A non-profit credit counseling agency will never charge for you the initial credit counseling and won't ask you to pay any up-front fees to help you manage your debt. For-profit companies may have enticing offers, but they often can't live up to their promises. If you hear an offer that sounds too good to be true, it probably is.
If you're feeling tempted to pay for help from a for-profit agency, check to see if previous clients have filed complaints with the Better Business Bureau or your state attorney general. Also, look at the third-party online reviews of the agency from places like Google or Yelp.
Step 2: Gather Your Financial Documents and Understand Your Priorities
Before your meeting with a credit counselor, it's important to gather your bills, paystubs, and bank statements — anything that will help you list all your debts.
You’ll also need your credit report from each of the three major credit bureaus. You're entitled to a free credit report from each of the three major bureaus (Equifax, Experian, and TransUnion) once a year. Having your credit report allows you to cross-reference your debts, but don't rely on it to determine all of your debts. Some debts aren’t reported to the credit bureaus until they're sent to collections. Past-due medical bills are a good example and a major source of debt for many people struggling financially.
What is all this documentation for? It'll help you (with the help of your credit counselor) create a budget, which is the first step to creating a plan to deal with your debts and regain your financial health.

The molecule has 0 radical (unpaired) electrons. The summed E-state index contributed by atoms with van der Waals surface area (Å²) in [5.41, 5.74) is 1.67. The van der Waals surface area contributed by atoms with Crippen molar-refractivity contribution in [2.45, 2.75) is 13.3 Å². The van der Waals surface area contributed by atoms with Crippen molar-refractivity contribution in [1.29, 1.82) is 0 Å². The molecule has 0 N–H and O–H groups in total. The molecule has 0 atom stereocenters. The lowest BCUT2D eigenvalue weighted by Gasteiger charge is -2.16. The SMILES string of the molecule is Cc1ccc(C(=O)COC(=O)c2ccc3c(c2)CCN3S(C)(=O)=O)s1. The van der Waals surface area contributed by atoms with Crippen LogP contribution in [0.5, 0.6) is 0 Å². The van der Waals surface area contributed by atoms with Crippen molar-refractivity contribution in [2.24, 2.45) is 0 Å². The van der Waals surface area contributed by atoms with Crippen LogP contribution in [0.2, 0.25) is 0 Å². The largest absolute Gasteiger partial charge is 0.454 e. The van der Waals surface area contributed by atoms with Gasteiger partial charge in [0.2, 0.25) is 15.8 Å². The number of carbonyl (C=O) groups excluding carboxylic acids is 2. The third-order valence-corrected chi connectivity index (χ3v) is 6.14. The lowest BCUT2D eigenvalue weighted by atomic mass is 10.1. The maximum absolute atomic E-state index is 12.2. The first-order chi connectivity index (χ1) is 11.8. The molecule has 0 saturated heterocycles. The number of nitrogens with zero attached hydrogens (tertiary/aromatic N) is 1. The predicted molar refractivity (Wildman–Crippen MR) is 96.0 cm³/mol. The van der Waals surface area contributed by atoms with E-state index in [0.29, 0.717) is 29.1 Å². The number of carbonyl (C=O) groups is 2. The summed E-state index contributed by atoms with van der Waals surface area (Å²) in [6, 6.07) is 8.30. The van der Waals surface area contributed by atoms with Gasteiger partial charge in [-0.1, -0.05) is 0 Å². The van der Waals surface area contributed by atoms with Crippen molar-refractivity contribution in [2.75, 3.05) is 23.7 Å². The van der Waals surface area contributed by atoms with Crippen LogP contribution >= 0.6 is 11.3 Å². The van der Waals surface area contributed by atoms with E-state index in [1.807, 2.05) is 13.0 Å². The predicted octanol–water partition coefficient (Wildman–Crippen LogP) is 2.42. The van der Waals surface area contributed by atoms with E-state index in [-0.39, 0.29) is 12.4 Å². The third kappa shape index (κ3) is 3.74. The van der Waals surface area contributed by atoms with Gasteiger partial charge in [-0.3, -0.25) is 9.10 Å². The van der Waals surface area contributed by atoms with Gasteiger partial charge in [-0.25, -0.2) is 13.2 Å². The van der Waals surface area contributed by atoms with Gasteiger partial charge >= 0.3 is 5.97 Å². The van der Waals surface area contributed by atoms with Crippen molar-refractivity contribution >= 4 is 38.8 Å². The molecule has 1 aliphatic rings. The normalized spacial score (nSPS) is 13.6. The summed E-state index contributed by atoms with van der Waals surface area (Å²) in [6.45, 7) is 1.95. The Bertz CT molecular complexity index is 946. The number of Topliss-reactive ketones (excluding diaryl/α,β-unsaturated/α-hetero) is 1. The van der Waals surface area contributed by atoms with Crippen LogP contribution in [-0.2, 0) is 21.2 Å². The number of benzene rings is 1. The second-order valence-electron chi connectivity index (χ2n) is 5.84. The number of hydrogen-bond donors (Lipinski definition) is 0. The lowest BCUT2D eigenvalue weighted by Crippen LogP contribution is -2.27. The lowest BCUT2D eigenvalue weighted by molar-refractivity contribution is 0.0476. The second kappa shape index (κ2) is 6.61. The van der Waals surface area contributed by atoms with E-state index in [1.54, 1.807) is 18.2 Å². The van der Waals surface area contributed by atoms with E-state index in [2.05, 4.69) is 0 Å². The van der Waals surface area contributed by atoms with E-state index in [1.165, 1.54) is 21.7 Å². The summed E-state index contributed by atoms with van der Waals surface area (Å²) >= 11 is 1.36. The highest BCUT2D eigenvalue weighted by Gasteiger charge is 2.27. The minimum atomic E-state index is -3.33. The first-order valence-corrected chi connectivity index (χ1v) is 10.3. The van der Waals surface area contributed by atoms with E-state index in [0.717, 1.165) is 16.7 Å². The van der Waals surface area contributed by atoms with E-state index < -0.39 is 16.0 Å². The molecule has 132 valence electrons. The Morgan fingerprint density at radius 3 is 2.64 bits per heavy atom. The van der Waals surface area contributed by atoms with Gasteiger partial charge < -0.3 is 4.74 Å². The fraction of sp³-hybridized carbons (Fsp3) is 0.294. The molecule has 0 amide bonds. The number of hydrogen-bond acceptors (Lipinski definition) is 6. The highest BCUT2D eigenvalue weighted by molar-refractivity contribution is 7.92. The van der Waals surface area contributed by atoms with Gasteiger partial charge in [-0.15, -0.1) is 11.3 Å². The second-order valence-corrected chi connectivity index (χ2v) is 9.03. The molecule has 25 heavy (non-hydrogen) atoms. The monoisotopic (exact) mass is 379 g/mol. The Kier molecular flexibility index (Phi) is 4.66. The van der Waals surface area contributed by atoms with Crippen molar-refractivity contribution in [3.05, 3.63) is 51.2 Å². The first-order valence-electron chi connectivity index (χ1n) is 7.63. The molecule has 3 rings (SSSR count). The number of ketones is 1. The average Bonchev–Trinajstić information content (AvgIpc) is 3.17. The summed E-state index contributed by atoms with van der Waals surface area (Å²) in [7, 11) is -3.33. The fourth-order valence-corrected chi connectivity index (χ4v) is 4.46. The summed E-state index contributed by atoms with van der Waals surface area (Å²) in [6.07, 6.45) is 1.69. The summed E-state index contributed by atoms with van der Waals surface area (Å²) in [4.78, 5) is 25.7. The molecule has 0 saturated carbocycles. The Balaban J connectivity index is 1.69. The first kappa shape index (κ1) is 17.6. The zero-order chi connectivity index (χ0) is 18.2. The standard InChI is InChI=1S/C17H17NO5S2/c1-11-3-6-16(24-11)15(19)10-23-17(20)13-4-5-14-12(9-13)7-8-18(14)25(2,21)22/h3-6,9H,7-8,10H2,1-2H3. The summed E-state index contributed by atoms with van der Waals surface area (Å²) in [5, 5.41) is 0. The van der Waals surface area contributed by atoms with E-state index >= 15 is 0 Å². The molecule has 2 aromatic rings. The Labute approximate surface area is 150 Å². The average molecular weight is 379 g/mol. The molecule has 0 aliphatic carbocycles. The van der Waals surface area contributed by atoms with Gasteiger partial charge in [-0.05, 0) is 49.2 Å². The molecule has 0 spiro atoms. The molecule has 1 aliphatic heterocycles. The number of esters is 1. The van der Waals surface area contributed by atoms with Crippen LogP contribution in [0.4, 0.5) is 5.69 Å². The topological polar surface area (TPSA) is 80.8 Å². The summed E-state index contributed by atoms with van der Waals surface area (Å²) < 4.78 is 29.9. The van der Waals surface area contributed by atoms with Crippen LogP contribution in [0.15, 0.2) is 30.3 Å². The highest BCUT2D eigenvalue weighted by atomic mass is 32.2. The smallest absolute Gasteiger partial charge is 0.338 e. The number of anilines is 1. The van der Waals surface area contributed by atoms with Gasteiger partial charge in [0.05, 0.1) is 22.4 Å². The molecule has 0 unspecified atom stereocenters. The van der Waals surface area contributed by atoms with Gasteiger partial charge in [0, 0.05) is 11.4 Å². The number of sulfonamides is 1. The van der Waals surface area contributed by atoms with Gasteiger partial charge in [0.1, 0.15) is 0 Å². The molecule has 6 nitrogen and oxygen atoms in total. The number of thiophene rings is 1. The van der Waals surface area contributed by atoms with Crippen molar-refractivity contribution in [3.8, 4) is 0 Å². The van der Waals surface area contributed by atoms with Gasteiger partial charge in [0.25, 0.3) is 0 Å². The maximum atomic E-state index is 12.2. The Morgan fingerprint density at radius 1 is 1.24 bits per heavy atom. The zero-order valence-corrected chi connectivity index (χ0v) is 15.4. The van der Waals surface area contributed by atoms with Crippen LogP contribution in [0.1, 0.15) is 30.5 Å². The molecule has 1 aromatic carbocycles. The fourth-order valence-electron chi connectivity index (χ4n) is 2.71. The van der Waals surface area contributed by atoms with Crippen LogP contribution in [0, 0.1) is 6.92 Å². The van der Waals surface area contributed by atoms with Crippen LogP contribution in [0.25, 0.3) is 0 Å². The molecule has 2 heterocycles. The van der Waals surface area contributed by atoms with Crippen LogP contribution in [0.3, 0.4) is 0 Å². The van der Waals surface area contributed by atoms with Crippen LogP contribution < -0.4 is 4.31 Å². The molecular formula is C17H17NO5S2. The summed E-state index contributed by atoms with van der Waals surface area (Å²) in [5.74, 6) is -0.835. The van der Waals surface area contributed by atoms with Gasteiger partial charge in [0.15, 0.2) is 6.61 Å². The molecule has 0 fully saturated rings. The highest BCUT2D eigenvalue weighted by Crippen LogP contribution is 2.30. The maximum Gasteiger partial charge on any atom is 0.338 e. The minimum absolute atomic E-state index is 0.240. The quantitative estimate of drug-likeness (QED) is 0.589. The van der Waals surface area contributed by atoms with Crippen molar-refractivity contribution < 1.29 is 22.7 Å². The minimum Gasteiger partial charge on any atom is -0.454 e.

After you've gathered this information, reflect on what you're hoping to achieve both short term and long term. Think about your personal goals as well as your financial goals. Your life goals will help to set your financial goals.
This step will give you a good idea of your financial situation and what educational materials you may want to ask for. Your credit counselor will be able to help you create a realistic plan to achieve your financial goals once they review all of your documentation.
Step 3: Find Your Path to Debt Relief With the Help of a Credit Counselor
Once you decide to use a credit counseling agency's services, make sure you understand your contract with the company. You need to know what services the company plans to provide to you for the fee you're paying. If there is anything you don't understand, ask questions until your understanding is clear.
Credit counseling is a great start on the road to debt relief. It's important to research different credit counseling agencies to make sure they provide the services that you need. It's also a good idea to get your bills, paystubs, and bank statements together before the first meeting with your credit counselor. A credit counseling agency can help you create a budget and plan to deal with your debt.